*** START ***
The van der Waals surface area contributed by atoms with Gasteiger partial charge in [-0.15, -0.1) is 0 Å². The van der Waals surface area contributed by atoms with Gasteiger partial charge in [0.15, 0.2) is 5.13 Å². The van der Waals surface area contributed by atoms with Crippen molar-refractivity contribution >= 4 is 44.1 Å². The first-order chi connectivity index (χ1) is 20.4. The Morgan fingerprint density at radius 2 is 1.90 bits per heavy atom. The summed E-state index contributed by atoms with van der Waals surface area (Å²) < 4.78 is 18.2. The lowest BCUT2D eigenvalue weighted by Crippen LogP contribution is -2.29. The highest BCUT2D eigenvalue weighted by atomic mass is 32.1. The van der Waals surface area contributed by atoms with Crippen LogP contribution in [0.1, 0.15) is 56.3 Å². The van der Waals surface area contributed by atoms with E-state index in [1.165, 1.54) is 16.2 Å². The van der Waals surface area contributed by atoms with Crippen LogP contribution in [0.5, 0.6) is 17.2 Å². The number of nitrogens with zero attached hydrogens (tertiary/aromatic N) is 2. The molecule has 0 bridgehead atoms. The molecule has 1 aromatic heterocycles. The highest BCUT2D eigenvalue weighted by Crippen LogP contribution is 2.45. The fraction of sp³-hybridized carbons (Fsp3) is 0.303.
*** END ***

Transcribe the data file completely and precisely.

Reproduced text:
The van der Waals surface area contributed by atoms with Gasteiger partial charge in [-0.15, -0.1) is 0 Å². The van der Waals surface area contributed by atoms with Gasteiger partial charge in [0.15, 0.2) is 5.13 Å². The van der Waals surface area contributed by atoms with Crippen molar-refractivity contribution >= 4 is 44.1 Å². The first-order chi connectivity index (χ1) is 20.4. The Morgan fingerprint density at radius 2 is 1.90 bits per heavy atom. The summed E-state index contributed by atoms with van der Waals surface area (Å²) < 4.78 is 18.2. The lowest BCUT2D eigenvalue weighted by Crippen LogP contribution is -2.29. The highest BCUT2D eigenvalue weighted by atomic mass is 32.1. The van der Waals surface area contributed by atoms with Crippen LogP contribution in [0.1, 0.15) is 56.3 Å². The van der Waals surface area contributed by atoms with E-state index in [1.165, 1.54) is 16.2 Å². The van der Waals surface area contributed by atoms with Crippen LogP contribution in [0.5, 0.6) is 17.2 Å². The number of nitrogens with zero attached hydrogens (tertiary/aromatic N) is 2. The molecule has 0 bridgehead atoms. The molecule has 1 aromatic heterocycles. The highest BCUT2D eigenvalue weighted by Crippen LogP contribution is 2.45. The fraction of sp³-hybridized carbons (Fsp3) is 0.303.